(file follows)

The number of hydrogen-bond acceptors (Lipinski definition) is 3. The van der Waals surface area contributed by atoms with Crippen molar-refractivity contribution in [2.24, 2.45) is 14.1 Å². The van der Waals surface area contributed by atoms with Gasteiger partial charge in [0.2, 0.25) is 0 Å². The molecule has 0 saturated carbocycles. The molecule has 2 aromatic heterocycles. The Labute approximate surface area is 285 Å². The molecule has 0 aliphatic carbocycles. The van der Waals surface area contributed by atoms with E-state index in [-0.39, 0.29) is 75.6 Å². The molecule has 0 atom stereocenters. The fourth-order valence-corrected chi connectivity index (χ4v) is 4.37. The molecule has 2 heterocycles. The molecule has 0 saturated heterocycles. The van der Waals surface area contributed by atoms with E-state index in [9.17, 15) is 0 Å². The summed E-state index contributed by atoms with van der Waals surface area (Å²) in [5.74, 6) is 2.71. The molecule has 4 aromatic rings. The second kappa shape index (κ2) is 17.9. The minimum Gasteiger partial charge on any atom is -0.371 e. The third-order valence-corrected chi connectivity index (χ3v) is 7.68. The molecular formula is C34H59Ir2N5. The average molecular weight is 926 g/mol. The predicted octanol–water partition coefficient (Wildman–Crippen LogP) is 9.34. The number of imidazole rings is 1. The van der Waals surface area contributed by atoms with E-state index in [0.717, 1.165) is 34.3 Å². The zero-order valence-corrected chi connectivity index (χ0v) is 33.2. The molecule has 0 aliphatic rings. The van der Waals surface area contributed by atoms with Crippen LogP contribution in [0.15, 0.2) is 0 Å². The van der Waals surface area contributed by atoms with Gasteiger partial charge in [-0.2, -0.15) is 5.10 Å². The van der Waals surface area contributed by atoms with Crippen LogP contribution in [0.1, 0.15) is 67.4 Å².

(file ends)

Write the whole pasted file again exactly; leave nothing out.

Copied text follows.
The number of hydrogen-bond acceptors (Lipinski definition) is 3. The van der Waals surface area contributed by atoms with Crippen molar-refractivity contribution in [2.24, 2.45) is 14.1 Å². The van der Waals surface area contributed by atoms with Gasteiger partial charge in [0.2, 0.25) is 0 Å². The molecule has 0 saturated carbocycles. The molecule has 2 aromatic heterocycles. The Labute approximate surface area is 285 Å². The molecule has 0 aliphatic carbocycles. The van der Waals surface area contributed by atoms with E-state index in [-0.39, 0.29) is 75.6 Å². The molecule has 0 atom stereocenters. The fourth-order valence-corrected chi connectivity index (χ4v) is 4.37. The molecule has 2 heterocycles. The molecule has 0 saturated heterocycles. The van der Waals surface area contributed by atoms with E-state index in [9.17, 15) is 0 Å². The summed E-state index contributed by atoms with van der Waals surface area (Å²) in [5.74, 6) is 2.71. The molecule has 4 aromatic rings. The second kappa shape index (κ2) is 17.9. The minimum Gasteiger partial charge on any atom is -0.371 e. The third-order valence-corrected chi connectivity index (χ3v) is 7.68. The molecular formula is C34H59Ir2N5. The average molecular weight is 926 g/mol. The predicted octanol–water partition coefficient (Wildman–Crippen LogP) is 9.34. The number of imidazole rings is 1. The van der Waals surface area contributed by atoms with E-state index in [0.717, 1.165) is 34.3 Å². The zero-order valence-corrected chi connectivity index (χ0v) is 33.2. The molecule has 0 aliphatic rings. The van der Waals surface area contributed by atoms with Crippen LogP contribution in [0.15, 0.2) is 0 Å². The van der Waals surface area contributed by atoms with Gasteiger partial charge in [-0.2, -0.15) is 5.10 Å². The van der Waals surface area contributed by atoms with Crippen LogP contribution in [0.1, 0.15) is 67.4 Å².